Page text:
Sanjeev Sanyal On India’s Independence: Armed Resistance Can’t Be Termed As Random Acts Of No Significance As Popular Narrative Suggests

In his new book, Revolutionaries: The Other Story of How India Won Its Freedom, economist and writer Sanjeev Sanyal paints a fascinating portrait of world that is unafraid of the gallows. A chain of revolutionary activities simmers right under the surface that is being occupied by the non-violent struggle for independence. And by the end of World War 2, the British must face the facts that these movements are not solitary acts of defiance; nor are they a result of misguided youths inspired from nebulous doctrines. In an interview with News18, Sanyal explains how organised movements with networks around the world conspired to overthrow the Colonial government to attain complete independence. Excerpts:

You have brought forth the untold history of Indian independence in this book. Did their actions lend themselves to a thrilling prose writing?

It is a thrilling story of international intrigue, assassination plots, world wars, incredible bravery and diabolical treachery. And, it is all true! So, it does indeed lend itself to thriller-style prose writing. The cover tries to capture that mood.

The cover of Revolutionaries: The Other Story of How India Won Its Freedom, published by Harper Collins.

We keep hearing about heroes who were never written about. However, you have argued that these revolutionaries were known and talked about in the later years. But their acts were seen as isolated rebellions of no significance.

The armed resistance to the British colonial occupation of India is at least as important as the non-violent movement. The names of Subhas Bose, Chandra Shekar Azad, Bhagat Singh and Bagha Jatin are still remembered. Unfortunately, the mainstream narrative gives the impression that their activities were random acts of individual resistance that did not add up to much.

Sachindra Nath Sanyal comes across as a revolutionary who was visionary in many ways about how independence can be won and about the future of the country.

Sachindra Nath Sanyal is a legendary figure who was a mentor to three generations of revolutionaries. He was also the author of the constitution of the Hindustan Republican Association that declared for the first time in 1923 that independent India would be a democratic republic based on universal suffrage. Remember that at this stage the Indian National Congress was still demanding dominion status, and even Britain had not given women the vote.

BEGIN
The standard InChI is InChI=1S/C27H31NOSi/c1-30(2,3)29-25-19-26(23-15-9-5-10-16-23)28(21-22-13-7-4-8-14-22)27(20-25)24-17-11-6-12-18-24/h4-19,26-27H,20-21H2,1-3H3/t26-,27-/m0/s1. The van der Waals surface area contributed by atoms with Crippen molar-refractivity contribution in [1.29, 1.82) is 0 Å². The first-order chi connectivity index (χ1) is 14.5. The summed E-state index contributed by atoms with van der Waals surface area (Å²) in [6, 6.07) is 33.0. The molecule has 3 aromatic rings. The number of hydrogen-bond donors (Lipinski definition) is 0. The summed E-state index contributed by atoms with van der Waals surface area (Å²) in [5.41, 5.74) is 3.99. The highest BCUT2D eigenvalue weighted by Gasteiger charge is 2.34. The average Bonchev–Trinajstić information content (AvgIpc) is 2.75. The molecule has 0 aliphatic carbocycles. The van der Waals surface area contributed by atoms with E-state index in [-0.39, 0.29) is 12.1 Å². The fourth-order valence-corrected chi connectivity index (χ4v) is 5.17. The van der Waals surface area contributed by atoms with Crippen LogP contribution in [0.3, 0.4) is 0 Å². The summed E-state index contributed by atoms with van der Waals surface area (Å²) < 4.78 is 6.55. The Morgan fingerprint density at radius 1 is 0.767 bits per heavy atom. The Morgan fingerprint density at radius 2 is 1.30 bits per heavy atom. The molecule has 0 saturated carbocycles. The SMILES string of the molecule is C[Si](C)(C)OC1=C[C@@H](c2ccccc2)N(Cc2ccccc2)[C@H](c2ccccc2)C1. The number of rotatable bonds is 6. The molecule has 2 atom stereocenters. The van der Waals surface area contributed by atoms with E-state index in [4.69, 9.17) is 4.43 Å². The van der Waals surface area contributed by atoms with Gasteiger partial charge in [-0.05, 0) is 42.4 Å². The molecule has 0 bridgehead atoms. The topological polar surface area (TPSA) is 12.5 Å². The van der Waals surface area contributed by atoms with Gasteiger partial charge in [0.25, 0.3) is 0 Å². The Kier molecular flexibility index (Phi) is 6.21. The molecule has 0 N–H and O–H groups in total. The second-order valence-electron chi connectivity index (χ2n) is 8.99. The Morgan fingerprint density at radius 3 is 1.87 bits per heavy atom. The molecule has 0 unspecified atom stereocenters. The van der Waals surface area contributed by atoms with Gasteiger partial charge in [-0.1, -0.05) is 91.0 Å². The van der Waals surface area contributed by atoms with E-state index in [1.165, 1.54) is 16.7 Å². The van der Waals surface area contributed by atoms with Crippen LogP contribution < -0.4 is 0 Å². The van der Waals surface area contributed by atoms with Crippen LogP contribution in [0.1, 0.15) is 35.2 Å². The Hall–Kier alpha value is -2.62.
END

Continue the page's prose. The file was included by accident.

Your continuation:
How do you see someone like Shaukat Ali who was a supporter of Sanyal but later goes on to join the Muslim League?

Sachindra Nath Sanyal was suspicious of the Khilafat Movement as he did not like the idea of mobilising the Muslim community based on affiliations outside the country. Sanyal would have always preferred patriots like Ashqafullah Khan over Shaukat Ali.

You’ve ensured that the non-violent movement is not demonized or turned reductive in its role in the freedom movement. How do you see the current distinction being done on social media between these two approaches? It’s in the shades of either black or write, good or bad.

The armed resistance and the non-violent movement cannot be separated neatly. Many revolutionaries from Aurobindo Ghosh to Subhas Bose participated actively in the Indian National Congress. Indeed, as Subhas Bose demonstrated, they could even win elections within the Congress against the Gandhians. Therefore, the freedom struggle can only be understood properly when both branches are taken into account.

Nehru, Gandhi and Patel at AICC (1946). Sanyal says the freedom struggle can only be understood fully when both – armed resistance and non-violent movements are taken into account.

Another fascinating aspect is the role of Hindu religion in inspiring these revolutionaries. At the same time their comrades included Marxists who were staunch atheists.

Hindu religious imagery played a very important role in the freedom struggle, especially in the armed resistance. The revolutionaries would often be initiated by taking a vow before an image of Goddess Kali/Bhawani/Durga while holding a revolver in one hand and a Bhagwad Geeta in the other. Similarly, the Arya Samaj was a important source of volunteers. Till 1930, there were very few Marxists in India and even Bhagat Singh would write on death-row that he was virtually the only atheist in the movement.

Marxist ideas spread in the 1930s and some would leave the revolutionary movement to join the Communist Party of India. The CPI was under the control of British/Russian Communists who would encourage the new recruits to collaborate with the colonial government. However, some Marxists retained the spark of resistance – and they would later set up the Revolutionary Socialist Party.

Bhagat Singh in his essay Why I Am An Atheist writes about how he was virtually the only atheist among his comrades.

Finally, Mahatma Gandhi calling off the non-cooperation movement was a definitive moment in history. Many revolutionaries grew disillusioned with his ways after it ended. Was there space for a completely different alternative history had the movement gone on as it did initially?

It is impossible to know what would have happened if Gandhi had not abruptly withdrawn the movement after Chauri-Chaura. It is possible that Britain would been forced to give India freedom as early as the 1920s. This is what happened in Ireland. However, some completely different sequence of events may have also taken place. What we know for sure is that many revolutionaries, and even Congress stalwarts, were deeply disappointed by Gandhi’s decision.

This is Sanjeev Sanyal’s second book in three months. Here, talks about his last book Iconic Indians:

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